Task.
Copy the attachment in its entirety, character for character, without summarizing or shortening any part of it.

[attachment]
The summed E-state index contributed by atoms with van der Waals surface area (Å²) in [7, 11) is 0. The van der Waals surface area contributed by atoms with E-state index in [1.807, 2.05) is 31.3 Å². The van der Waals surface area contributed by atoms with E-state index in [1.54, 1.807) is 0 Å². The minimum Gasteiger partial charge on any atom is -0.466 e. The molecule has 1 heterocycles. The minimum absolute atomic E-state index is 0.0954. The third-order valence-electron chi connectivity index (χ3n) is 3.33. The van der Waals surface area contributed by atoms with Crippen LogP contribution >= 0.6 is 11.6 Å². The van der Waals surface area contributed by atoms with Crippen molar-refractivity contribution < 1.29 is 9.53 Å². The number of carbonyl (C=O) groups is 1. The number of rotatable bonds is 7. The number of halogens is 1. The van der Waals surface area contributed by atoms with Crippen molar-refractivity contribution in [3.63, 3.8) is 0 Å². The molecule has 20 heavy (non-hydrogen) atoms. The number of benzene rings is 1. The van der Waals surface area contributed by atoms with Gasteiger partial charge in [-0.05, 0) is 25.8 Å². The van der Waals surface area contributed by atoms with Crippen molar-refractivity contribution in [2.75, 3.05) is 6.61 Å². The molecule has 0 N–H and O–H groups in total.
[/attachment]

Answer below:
The summed E-state index contributed by atoms with van der Waals surface area (Å²) in [7, 11) is 0. The van der Waals surface area contributed by atoms with E-state index in [1.807, 2.05) is 31.3 Å². The van der Waals surface area contributed by atoms with E-state index in [1.54, 1.807) is 0 Å². The minimum Gasteiger partial charge on any atom is -0.466 e. The molecule has 1 heterocycles. The minimum absolute atomic E-state index is 0.0954. The third-order valence-electron chi connectivity index (χ3n) is 3.33. The van der Waals surface area contributed by atoms with Crippen LogP contribution >= 0.6 is 11.6 Å². The van der Waals surface area contributed by atoms with Crippen molar-refractivity contribution < 1.29 is 9.53 Å². The number of carbonyl (C=O) groups is 1. The number of rotatable bonds is 7. The number of halogens is 1. The van der Waals surface area contributed by atoms with Crippen molar-refractivity contribution in [3.63, 3.8) is 0 Å². The molecule has 20 heavy (non-hydrogen) atoms. The number of benzene rings is 1. The van der Waals surface area contributed by atoms with Gasteiger partial charge in [-0.05, 0) is 25.8 Å². The van der Waals surface area contributed by atoms with Crippen molar-refractivity contribution in [2.75, 3.05) is 6.61 Å². The molecule has 0 N–H and O–H groups in total.